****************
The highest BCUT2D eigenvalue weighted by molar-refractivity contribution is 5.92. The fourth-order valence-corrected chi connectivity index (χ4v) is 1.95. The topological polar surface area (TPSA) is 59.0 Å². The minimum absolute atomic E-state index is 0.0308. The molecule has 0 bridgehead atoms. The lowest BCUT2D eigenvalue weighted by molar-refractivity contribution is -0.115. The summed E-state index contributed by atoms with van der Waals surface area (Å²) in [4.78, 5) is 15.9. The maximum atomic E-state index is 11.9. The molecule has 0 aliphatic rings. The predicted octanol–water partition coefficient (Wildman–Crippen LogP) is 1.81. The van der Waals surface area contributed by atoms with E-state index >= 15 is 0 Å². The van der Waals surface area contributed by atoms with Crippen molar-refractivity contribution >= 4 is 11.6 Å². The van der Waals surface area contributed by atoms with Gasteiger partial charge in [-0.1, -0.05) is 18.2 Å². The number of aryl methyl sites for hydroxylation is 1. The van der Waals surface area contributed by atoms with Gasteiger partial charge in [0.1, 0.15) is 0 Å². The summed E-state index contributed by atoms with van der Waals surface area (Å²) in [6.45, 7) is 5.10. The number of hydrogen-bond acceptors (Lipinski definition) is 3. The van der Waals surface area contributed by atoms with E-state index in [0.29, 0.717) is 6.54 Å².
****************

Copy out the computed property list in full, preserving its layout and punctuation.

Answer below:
The highest BCUT2D eigenvalue weighted by molar-refractivity contribution is 5.92. The fourth-order valence-corrected chi connectivity index (χ4v) is 1.95. The topological polar surface area (TPSA) is 59.0 Å². The minimum absolute atomic E-state index is 0.0308. The molecule has 0 bridgehead atoms. The lowest BCUT2D eigenvalue weighted by molar-refractivity contribution is -0.115. The summed E-state index contributed by atoms with van der Waals surface area (Å²) in [4.78, 5) is 15.9. The maximum atomic E-state index is 11.9. The molecule has 0 aliphatic rings. The predicted octanol–water partition coefficient (Wildman–Crippen LogP) is 1.81. The van der Waals surface area contributed by atoms with E-state index >= 15 is 0 Å². The van der Waals surface area contributed by atoms with Crippen molar-refractivity contribution >= 4 is 11.6 Å². The van der Waals surface area contributed by atoms with Gasteiger partial charge in [-0.1, -0.05) is 18.2 Å². The number of aryl methyl sites for hydroxylation is 1. The van der Waals surface area contributed by atoms with Gasteiger partial charge in [0.1, 0.15) is 0 Å². The summed E-state index contributed by atoms with van der Waals surface area (Å²) in [6.45, 7) is 5.10. The number of hydrogen-bond acceptors (Lipinski definition) is 3. The van der Waals surface area contributed by atoms with E-state index in [0.29, 0.717) is 6.54 Å².